On other news, Sara Z, the last team member that is living in Kensington, joined us today. She safely arrived from Chicagoland around 8 and got settled in. Hope Sara is excited for Stipa searches, because I am!
On other news, Sara Z, the last team member that is living in Kensington, joined us today. She safely arrived from Chicagoland around 8 and got settled in. Hope Sara is excited for Stipa searches, because I am!
Today was a relaxing day for team Echinacea. Dayvis and Marie headed out in the wee hours of the morning to Fargo where they did some exploring and checked out a Nordic Festival. Ilse and I headed over to Alexandria in the morning to do our first load of laundry of the summer and to visit the farmers market. Reina was also in Alexandria checking out more books at the library and doing some shopping of her own. The afternoon didn't have too many highlights -- the refrigerator got reorganized and Ilse and Sarah B went out for runs. Kory returned from the cities and I finished my book (Cutting for Stone by Abraham Verghese -- I highly recommend it), and then we all cooked up various fixings for dinner. Our final team member (Sara Z) will be joining us tomorrow. A couple days ago we moved around various furniture to create a cozy living space in the loft. Check it out!
Today I went with Gretel to Staffanson to look for flowering plants. We walked along the east and west transects and found quite a few plants that should flower next week or the week after that! I still don't know exactly where the transect lies in the large remnant that is Staffanson, but I'm sure I'll learn! :)
I flagged quite a few plants that are due to flower soon.
Also, while searching the common garden for E. angustifolia plants, I found an interesting one at row 22, position 956.
Apparently, this plant is famous for showing up every year looking like this. Could this be a mutated plant?
Although we are down two team members (Kory left today for the weekend, and Mike will be gone for the next week), the crew accomplished everything on the agenda today.
In the morning, we assessed the flowering status of Echinacea in the '99 South garden. Because plants are spaced at 33cm, it can be very easy to forget at which position you were last measuring. According to Gretel, however, it is not all about using the meter stick: having a good approximate distance in mind can really boost efficiency.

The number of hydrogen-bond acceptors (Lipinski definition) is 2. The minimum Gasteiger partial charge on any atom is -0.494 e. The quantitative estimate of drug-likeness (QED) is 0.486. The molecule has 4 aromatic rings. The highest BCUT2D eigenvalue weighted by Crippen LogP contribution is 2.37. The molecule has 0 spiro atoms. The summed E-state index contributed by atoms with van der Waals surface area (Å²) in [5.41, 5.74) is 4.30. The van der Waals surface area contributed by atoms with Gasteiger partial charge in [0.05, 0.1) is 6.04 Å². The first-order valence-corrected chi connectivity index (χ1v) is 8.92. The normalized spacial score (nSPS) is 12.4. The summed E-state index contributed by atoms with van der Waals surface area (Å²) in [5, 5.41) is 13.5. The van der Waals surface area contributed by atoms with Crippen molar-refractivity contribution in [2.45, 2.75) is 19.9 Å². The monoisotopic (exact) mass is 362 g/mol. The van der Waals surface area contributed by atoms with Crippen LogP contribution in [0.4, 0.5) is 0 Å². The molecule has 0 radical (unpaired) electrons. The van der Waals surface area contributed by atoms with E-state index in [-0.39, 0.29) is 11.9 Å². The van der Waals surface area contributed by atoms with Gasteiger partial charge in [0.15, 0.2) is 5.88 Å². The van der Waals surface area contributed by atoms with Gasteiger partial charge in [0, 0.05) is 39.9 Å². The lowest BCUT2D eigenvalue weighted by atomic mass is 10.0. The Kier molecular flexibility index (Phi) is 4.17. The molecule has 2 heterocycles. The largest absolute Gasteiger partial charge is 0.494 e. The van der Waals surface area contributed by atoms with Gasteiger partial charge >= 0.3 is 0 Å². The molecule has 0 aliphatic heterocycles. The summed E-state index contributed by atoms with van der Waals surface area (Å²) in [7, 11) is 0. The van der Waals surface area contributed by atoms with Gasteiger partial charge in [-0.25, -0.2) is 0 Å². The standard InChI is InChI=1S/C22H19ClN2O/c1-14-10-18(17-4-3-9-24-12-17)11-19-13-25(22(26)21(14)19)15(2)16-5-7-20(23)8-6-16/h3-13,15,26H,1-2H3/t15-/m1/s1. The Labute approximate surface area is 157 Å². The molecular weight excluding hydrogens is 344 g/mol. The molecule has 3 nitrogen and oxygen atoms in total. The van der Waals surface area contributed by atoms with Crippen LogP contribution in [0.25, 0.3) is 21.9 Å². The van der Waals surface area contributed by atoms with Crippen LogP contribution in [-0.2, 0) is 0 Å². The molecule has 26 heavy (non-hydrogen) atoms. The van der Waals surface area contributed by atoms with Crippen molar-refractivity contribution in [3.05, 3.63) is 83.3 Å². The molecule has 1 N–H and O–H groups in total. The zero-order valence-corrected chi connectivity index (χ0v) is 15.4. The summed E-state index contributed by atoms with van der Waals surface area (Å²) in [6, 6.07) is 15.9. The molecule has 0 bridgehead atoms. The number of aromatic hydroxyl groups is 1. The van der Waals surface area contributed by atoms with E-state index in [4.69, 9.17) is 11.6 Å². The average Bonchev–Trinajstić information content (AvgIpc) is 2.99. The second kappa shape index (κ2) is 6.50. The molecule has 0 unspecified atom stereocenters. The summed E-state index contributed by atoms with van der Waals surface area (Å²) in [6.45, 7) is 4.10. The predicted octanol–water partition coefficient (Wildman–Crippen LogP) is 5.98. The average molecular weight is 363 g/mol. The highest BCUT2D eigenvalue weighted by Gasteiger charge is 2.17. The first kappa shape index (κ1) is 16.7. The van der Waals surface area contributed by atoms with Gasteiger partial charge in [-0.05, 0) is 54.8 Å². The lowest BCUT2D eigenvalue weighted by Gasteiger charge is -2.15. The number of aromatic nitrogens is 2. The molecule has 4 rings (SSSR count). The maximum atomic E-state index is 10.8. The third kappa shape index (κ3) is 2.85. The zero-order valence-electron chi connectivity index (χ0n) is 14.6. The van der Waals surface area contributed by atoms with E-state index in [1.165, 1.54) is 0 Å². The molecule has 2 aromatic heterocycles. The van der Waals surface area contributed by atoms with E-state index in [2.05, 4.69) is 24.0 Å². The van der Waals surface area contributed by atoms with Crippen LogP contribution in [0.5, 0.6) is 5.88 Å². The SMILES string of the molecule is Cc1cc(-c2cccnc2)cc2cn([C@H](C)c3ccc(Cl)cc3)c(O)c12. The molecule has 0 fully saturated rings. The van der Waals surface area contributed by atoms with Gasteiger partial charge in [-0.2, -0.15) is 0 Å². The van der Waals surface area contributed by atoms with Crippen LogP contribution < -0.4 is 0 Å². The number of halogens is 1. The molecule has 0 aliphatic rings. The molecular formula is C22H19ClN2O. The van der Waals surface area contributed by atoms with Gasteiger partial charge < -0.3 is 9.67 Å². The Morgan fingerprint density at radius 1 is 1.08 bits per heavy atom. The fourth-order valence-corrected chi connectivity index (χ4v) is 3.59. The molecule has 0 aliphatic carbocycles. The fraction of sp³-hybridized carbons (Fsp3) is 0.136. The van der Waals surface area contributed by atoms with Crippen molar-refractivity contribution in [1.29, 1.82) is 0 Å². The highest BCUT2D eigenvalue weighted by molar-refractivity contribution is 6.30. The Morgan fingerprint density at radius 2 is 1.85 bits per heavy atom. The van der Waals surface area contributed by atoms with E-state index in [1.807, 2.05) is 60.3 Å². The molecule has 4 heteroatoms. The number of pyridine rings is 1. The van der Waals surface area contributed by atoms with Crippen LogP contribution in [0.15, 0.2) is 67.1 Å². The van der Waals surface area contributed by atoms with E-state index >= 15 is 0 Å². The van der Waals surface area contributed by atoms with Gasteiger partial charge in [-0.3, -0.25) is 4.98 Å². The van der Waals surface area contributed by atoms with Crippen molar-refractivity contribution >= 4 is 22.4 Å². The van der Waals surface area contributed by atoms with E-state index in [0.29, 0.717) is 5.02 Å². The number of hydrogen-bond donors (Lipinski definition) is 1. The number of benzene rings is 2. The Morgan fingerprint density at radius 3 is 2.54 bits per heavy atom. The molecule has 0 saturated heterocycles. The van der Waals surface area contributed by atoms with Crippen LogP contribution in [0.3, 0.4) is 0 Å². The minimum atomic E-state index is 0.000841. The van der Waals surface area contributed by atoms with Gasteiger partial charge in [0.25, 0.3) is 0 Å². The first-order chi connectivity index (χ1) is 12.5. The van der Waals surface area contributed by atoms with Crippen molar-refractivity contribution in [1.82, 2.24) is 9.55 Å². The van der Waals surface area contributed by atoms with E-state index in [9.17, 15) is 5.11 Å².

After we finished in the '99 South garden, we moved on to assess flowering in the '96/'97 and '99 gardens. For each plant, we noted the presence of aphids as well as whether or not the plant was expected to flower. Only 2 plants possessed conspicuous aphids.
In the afternoon, the conditions couldn't have been better for a third day of Stipa searching! This particular activity seems to be the most polarizing of anything we have done thus far. Out of everyone, Sarah derives the most enjoyment from searching for this elusive grass - this is likely due to the fact that she consistently finds the greatest number of Stipa plants. Today, however, Gretel topped her by two plants. At the end of the day, the whereabouts of 43 Stipa were noted and logged.
Sarah and Gretel drove to Stapphanson later in the afternoon to look for flowering Echinacea. While they were doing that, Dayvis, Lydia, Ise, and I went out to Hegg Lake. Dayvis looked for flowering Echinacea to use in his pollinator experiment, while I flagged the seven angustifolia parents of the one year-old hybrids that I'll be studying.
On the home front, grilled cheese with tomato and onion is on the dinner menu for tonight. Reina found a loaf of blue, moldy bread in the fridge, and rumors abound regarding the origin of the abandoned walker in the basement.
Here is my first draft of my research proposal for this summer!
Echinacea Project Summer Research Proposal.pdf
This is the first draft of my research proposal regarding fitness and heritability in the offspring from Shona's crosses last summer. I still have a bit more research to complete - in particular, brushing up on quantitative genetics. Nevertheless, I have enough information to go forward, and hope to get a good chunk of my measurements done by next week.
Today the team accomplished a variety of projects. The morning began by searching for grasses in the common garden. A decent amount of grasses were located and the garden was resounding with choruses of "woots" shouted out when the grasses were located. The rest of the morning the team worked on individual projects. Throughout the day, Pam and I measured the Amax, transpiration, and conductance of echinacea plant leaves in the hybrid garden within the common garden. We managed to measure 42 plants before Helga (our fabulous machine) needed to take a rest and recharge until tomorrow. In the afternoon, more grasses searches were done. The team also ventured out to Hegg Lake to help Kory find echinacea plants about to flower in common garden 2 and to help Davis find flowering echinacea pallida plants. Overall the day was beautiful to be outside, and it was a very productive day! -Reina
This morning for Kory's birthday he was sent to go weed the garden, along with Reina, Mike and Dayvis. The rest of us worked on data entry and some other odds and ends. In the late morning we went out to find the grasses planted just north of the Echinacea plants in the common garden, there was not much to find, but the team of Sarah and Gretel won by finding 10 plants. Most of us only found three. The afternoon was time to work on individual projects. Turned out to be another beautiful day in Kensington!